Five reasons why Chrome will crash and burn

Five reasons why Chrome will crash and burn

Summary: Google dipped its mighty toe into the increasingly crowded world of internet browsers today with the announcement of its open source offering, Chrome.

After all the polished promises of a streamlined new way to tame the web, the blogosphere was ready to predict Chrome would inspire everything from the end of Firefox to the demise of Microsoft itself. spoke to industry experts and Google's new rivals to find out why Chrome matters and whether the browser reality can deliver on the hype.

Internet Explorer's stranglehold
The average computer user tends to lack the technical know-how or motivation to change from their default browser, Internet Explorer, giving Microsoft around 60 per cent of the market without even trying. Despite being the only really viable alternative to IE's domination, Firefox has struggled to gain above 20 per cent of the market.

In spite of Google's huge brand leverage analysts feel Chrome could still struggle to gain a foothold when faced with consumers who prefer to stick with what they know.

David Mitchell, VP for IT research at analysts Ovum, said: "Internet Explorer is still used by about 60 to 70 per cent of people and there is a big chunk of the population who are remarkably reticent to change platform.

"I think that Google will grab market share but whether they will knock IE off the top spot is another scenario."

Microsoft itself is confident of IE's unassailability. The company said: "The browser landscape is highly competitive but people will choose Internet Explorer 8 for the way it puts the services they want right at their fingertips, respects their personal choices about how they want to browse and puts them in control of their personal data online."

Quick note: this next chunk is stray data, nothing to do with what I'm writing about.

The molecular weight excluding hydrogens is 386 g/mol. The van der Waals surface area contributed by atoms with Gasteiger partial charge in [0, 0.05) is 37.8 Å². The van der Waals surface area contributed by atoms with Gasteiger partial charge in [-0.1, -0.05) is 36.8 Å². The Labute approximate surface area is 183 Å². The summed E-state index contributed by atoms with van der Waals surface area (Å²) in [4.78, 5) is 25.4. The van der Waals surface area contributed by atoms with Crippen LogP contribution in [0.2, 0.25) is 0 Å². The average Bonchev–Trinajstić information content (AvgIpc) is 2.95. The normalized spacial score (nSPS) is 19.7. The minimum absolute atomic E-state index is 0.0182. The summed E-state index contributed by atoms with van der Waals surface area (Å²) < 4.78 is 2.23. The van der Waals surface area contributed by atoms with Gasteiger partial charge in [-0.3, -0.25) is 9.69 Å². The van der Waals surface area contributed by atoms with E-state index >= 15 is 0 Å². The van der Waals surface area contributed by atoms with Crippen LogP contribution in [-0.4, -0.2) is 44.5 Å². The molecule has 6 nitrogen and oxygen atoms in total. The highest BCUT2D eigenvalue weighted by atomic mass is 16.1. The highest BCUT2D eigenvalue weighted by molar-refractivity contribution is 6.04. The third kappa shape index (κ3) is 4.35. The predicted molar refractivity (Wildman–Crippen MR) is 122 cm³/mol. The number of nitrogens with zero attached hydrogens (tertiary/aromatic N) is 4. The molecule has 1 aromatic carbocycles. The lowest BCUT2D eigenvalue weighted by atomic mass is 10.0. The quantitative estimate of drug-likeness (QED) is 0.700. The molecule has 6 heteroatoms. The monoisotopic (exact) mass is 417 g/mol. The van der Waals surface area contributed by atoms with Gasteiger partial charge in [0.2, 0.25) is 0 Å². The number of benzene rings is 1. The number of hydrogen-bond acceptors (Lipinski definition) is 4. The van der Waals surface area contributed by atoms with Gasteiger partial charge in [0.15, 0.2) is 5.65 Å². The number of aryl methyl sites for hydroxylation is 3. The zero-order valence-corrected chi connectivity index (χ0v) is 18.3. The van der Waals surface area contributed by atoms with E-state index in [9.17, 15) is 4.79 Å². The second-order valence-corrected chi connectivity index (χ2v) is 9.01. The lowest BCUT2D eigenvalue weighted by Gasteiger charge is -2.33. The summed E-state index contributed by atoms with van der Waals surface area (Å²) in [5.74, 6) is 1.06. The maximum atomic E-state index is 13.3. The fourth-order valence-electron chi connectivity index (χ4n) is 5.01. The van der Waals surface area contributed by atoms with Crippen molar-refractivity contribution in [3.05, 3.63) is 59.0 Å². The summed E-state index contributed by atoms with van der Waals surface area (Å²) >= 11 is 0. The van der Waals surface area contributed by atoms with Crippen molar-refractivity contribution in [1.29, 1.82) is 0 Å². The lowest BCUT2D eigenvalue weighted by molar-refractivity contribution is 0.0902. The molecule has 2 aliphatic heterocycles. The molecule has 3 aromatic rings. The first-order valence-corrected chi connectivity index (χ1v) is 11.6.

Bad track record
Despite Google's search dominance, its other homegrown applications have failed to attract anywhere near the same popularity.

It was one of the first companies to enter the social networking market with orkut but the site remains largely unknown outside of Brazil, and despite being launched before YouTube, Google Video always failed to match its popularity, eventually forcing Google to buy up its rival.

Similarly, despite being perhaps the most well-known Google branded app outside of search, Gmail still lags behind Windows Live Hotmail.

Nate Elliott, research director at analysts Jupiter Research, said: "In most cases the products that Google has delivered on its own have failed.

"To achieve success they have had to buy in services from elsewhere and not build them themselves."

Google backlash
With the Google brand already ubiquitous worldwide, could the sheer scale of the search giant's reach start to scare consumers? Tor Odland, head of communications for rival browser Opera, thinks the brand's attempted dominance could prompt an anti-Microsoft style backlash against lack of choice.

He said: "You have to ask whether people want to use products and services from only one company. It is a return to the days of Microsoft.

"I wonder how people will feel about being so tied into one company - the one thing that the online world has taught us is that people like choice."

Damage to Google services
Google has traditionally taken a cross platform approach to its services and worked closely with its soon-to-be rivals Opera and Mozilla, and recently renewed a deal with Mozilla that puts Google as the default search in Firefox. Focusing on Chrome could see those all-important bonds start to loosen.

Odland said: "It is important that they keep testing their services for compatibility with other browsers.

"We hope that they will continue to work with Opera and Mozilla to deliver a better internet experience."

Jupiter Research's Elliott believes Google is hedging its bets: "They have given themselves plenty of time to make progress in the browser market while maintaining a strong presence in Firefox."